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Types of treatment for invasive bladder cancer

 Men and women discussing bladder cancer

This page tells you about treatment for bladder cancer that has spread into the bladder muscle. There is information about

 

A quick guide to what's on this page

Types of treatment for invasive bladder cancer

Radiotherapy or surgery are the main treatments for bladder cancer that has spread into the muscle layer of your bladder. You may have one of the following treatments

  • Surgery to remove all or part of the bladder
  • Radiotherapy on its own, or combined with chemotherapy (chemoradiation)

Giving chemotherapy before surgery or radiotherapy, or combining it with radiotherapy, can help these treatments to work better.

Choosing between surgery or radiotherapy

In some situations surgery or radiotherapy work equally well in treating invasive bladder cancer. You and your specialist will need to talk about the risks and benefits of each treatment in your particular case. The main difference is that having radiotherapy means you can keep your bladder. But it can cause side effects such as diarrhoea or inflammation of the bladder during the treatment.

Surgery for invasive bladder cancer usually means having quite a big operation. There are different types of bladder cancer surgery. You may have part or all of the bladder removed. If you need to have your whole bladder removed, you may need to have a bag (urostomy bag) on your tummy (abdomen) afterwards to collect urine. Some people can have an operation to create a new bladder instead so that they can pass urine in the usual way.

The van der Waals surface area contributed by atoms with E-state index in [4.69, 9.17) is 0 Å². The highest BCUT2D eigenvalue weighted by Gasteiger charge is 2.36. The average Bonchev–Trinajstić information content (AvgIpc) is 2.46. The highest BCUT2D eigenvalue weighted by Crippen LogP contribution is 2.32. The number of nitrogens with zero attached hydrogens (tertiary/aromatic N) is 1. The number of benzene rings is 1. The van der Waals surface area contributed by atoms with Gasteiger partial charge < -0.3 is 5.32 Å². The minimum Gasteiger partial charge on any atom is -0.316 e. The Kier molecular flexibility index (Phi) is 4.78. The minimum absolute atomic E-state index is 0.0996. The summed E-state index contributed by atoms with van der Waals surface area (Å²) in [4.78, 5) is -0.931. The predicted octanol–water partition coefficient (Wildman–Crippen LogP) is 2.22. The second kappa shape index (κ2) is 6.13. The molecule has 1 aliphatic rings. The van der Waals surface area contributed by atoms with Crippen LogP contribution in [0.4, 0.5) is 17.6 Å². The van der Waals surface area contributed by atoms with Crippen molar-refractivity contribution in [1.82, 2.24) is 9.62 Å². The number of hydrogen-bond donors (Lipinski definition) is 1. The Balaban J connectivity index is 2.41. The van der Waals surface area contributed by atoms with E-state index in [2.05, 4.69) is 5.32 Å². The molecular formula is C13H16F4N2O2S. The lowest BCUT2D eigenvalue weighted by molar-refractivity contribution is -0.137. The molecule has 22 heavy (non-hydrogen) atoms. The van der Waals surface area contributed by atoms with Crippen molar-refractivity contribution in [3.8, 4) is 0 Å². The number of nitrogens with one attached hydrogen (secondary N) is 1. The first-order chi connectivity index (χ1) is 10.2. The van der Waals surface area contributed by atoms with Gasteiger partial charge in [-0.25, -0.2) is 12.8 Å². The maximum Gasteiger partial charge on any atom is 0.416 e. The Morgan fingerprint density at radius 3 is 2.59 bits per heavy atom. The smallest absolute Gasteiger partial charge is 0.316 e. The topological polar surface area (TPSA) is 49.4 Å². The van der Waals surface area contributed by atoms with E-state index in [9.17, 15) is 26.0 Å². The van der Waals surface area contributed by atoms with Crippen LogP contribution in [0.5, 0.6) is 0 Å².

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What invasive bladder cancer is

Invasive bladder cancer means that the cancer cells have spread beyond the inner lining of the bladder and into the muscle layer. There is a risk that the cancer could spread to other areas of the body if it is not treated.

If your cancer has spread from where it started in your bladder to somewhere else this is called advanced bladder cancer.  You can read more about treatment for advanced bladder cancer in our section about treating advanced bladder cancer.

 

The main treatments

If your cancer has spread into the muscle layer of your bladder you may need to have one of the following treatments

Giving chemotherapy before surgery or radiotherapy, or combining it with radiotherapy, can help these treatments to work better.  Chemotherapy before surgery or radiotherapy is called neoadjuvant chemotherapy. Chemotherapy combined with radiotherapy is called chemoradiation. If you have a high risk of the cancer coming back after surgery, your doctor may recommend that you have chemotherapy after surgery. This is to reduce the risk of recurrence and is called adjuvant chemotherapy.

If you are having radiotherapy and you are well enough, your doctor may offer you chemoradiation. But if your doctor does not think you are fit enough to have the combination of chemotherapy with radiotherapy, they may offer you radiotherapy on its own. 

For cancers that are only in the surface layer of the muscle (T2a cancers) doctors may just remove the tumour in an operation called a TURBT. They then give chemotherapy combined with radiotherapy (chemoradiation). This treatment is called multimodality bladder preserving treatment. It means that people can keep their bladder.

 

Choosing between surgery and radiotherapy

Surgery or radiotherapy work equally well for most types of invasive bladder cancer. But radiotherapy is not recommended in the following situations

  • If you have squamous cell bladder cancer
  • If there is CIS in much of the bladder lining as well as invasive cancer
  • If the cancer is not responding to initial chemotherapy
  • If the cancer is blocking one or both of the tubes that carry urine into the bladder from the kidneys (ureters)